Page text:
Common Root Rot and Crown Rot Diseases
Importance and Symptoms
Common root rot and crown rot of wheat are important diseases in most wheat-growing countries, including China, Australia, Middle East, and Europe (Fedel-Moen and Harris, 1987; Tunali et al., 2008; Al-Sadi and Deadman, 2010; Poole et al., 2015; Gupta et al., 2018b; Xu et al., 2018a). They are characterized by the development of necrotic lesions on the roots, subcrown, and crown. The lesions are dark brown to black in color. Development of symptoms on the root is usually followed by symptoms on wheat crowns (Al-Sadi and Deadman, 2010; Qostal et al., 2019).
The disease is caused by B. sorokiniana (Tunali et al., 2008; Xu et al., 2018a; Yue et al., 2018), which is also associated with other fungi including Fusarium pseudograminearum, F. culmorum, Microdochium nivale, Pythium spp., and Rhizoctonia cerealis (Moya-Elizondo et al., 2011; Saremi and Saremi, 2013; Kazan and Gardiner, 2018; Xu et al., 2018a; White et al., 2019).
Yield and quality of wheat could be reduced by common root rot and crown rot. Common root rot was reported to result in yield losses of 6%–24% (Wildermuth et al., 1992). Yield reduction due to crown rot has been estimated to range from 0 to 89% in New South Wales, Australia (Klein et al., 1991). In Queensland (Australia), crown rot caused up to 26% yield loss in some fields, with an overall reduction by 5% for the whole state (Burgess et al., 1981), while a reduction by up to 35% was reported in the Pacific Northwest, North America (Smiley et al., 2005). Reduction in yield is usually because of the effect of common root rot and crown rot diseases on the number of tillers and on the number and size of kernels (Duczek and Jones-Flory, 1993).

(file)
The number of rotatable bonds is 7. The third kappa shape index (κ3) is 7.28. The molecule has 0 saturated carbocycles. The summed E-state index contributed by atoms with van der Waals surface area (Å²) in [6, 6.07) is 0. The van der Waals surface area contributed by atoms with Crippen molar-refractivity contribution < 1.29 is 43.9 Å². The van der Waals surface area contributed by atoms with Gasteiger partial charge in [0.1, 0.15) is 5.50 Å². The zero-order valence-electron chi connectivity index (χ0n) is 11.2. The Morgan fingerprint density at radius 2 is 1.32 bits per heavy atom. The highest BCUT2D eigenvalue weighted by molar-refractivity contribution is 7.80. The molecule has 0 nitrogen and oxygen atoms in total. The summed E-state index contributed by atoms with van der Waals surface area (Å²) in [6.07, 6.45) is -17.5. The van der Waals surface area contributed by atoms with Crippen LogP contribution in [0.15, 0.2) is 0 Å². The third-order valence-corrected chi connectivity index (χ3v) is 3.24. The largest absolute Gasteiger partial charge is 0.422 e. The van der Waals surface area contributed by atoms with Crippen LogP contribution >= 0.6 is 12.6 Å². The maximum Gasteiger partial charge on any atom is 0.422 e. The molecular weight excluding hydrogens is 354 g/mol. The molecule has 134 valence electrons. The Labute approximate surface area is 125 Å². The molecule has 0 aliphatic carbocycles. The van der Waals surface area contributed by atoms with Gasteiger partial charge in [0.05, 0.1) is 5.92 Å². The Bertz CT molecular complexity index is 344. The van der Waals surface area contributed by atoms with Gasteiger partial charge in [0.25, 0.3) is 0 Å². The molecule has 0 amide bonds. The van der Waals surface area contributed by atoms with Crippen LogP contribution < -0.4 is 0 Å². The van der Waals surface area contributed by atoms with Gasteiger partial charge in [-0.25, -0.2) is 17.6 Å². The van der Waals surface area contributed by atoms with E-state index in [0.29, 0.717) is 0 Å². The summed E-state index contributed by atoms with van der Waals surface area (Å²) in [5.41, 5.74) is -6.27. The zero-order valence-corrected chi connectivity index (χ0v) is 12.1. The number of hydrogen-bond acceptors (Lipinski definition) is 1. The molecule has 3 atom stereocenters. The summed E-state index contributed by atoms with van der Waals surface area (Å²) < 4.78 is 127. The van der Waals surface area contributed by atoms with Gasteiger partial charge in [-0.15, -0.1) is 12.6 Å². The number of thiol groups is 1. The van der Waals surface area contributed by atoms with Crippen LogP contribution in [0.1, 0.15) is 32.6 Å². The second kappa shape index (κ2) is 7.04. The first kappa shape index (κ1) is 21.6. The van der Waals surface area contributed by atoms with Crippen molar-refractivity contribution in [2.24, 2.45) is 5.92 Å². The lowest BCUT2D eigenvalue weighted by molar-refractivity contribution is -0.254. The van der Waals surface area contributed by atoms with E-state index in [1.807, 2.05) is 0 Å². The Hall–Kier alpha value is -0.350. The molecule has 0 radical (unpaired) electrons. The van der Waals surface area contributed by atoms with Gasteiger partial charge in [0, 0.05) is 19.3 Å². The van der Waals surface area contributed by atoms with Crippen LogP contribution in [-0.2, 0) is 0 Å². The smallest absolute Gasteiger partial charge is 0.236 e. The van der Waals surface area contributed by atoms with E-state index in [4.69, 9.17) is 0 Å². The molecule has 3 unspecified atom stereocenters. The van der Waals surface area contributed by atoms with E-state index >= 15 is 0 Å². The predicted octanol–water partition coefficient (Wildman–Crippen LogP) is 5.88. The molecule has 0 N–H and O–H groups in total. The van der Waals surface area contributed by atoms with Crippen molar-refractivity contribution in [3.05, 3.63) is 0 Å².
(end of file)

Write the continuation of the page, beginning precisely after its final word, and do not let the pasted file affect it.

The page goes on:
Common root rot is a disease of dry and warm areas. Disease severity and incidence is affected by soil moisture, soil temperature, cultural practices, pathogen population in the soil, and time of infection. Disease severity increases when the plant is under stress or grown in warm soil and less moisture (Mathieson et al., 1990; Acharya et al., 2011). In addition, the incidence of common root rot was found to be affected by the soil populations of B. sorokiniana at the time of planting (Boer et al., 1991). Propagules of B. sorokiniana can go to a depth of 40 cm in the soil, but the population of the fungus is highest in the top 10 cm (Mathieson et al., 1990).
Management of Common Root Rot and Crown Rot